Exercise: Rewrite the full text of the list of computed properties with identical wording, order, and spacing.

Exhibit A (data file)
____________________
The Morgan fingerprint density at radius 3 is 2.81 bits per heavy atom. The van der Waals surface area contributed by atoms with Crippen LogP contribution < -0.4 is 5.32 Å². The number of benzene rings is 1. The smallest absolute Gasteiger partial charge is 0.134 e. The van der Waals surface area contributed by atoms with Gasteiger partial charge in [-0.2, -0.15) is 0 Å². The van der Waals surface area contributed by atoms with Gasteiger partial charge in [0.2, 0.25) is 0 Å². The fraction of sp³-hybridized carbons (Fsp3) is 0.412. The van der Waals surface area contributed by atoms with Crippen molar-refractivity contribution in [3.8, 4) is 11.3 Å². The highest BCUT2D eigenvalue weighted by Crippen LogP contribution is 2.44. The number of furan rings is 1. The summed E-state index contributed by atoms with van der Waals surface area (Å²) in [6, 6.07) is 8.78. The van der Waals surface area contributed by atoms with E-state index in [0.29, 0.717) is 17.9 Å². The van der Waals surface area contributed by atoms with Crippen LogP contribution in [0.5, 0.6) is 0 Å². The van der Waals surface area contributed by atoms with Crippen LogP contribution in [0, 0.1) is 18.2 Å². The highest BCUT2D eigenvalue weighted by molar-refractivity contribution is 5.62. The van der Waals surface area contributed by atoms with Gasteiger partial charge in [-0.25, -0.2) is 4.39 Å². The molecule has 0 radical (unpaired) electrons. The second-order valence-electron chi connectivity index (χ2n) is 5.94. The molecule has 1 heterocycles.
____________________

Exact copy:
The Morgan fingerprint density at radius 3 is 2.81 bits per heavy atom. The van der Waals surface area contributed by atoms with Crippen LogP contribution < -0.4 is 5.32 Å². The number of benzene rings is 1. The smallest absolute Gasteiger partial charge is 0.134 e. The van der Waals surface area contributed by atoms with Gasteiger partial charge in [-0.2, -0.15) is 0 Å². The van der Waals surface area contributed by atoms with Gasteiger partial charge in [0.2, 0.25) is 0 Å². The fraction of sp³-hybridized carbons (Fsp3) is 0.412. The van der Waals surface area contributed by atoms with Crippen molar-refractivity contribution in [3.8, 4) is 11.3 Å². The highest BCUT2D eigenvalue weighted by Crippen LogP contribution is 2.44. The number of furan rings is 1. The summed E-state index contributed by atoms with van der Waals surface area (Å²) in [6, 6.07) is 8.78. The van der Waals surface area contributed by atoms with E-state index in [0.29, 0.717) is 17.9 Å². The van der Waals surface area contributed by atoms with Crippen LogP contribution in [0.5, 0.6) is 0 Å². The van der Waals surface area contributed by atoms with Crippen LogP contribution in [0, 0.1) is 18.2 Å². The highest BCUT2D eigenvalue weighted by molar-refractivity contribution is 5.62. The van der Waals surface area contributed by atoms with Gasteiger partial charge in [-0.25, -0.2) is 4.39 Å². The molecule has 0 radical (unpaired) electrons. The second-order valence-electron chi connectivity index (χ2n) is 5.94. The molecule has 1 heterocycles.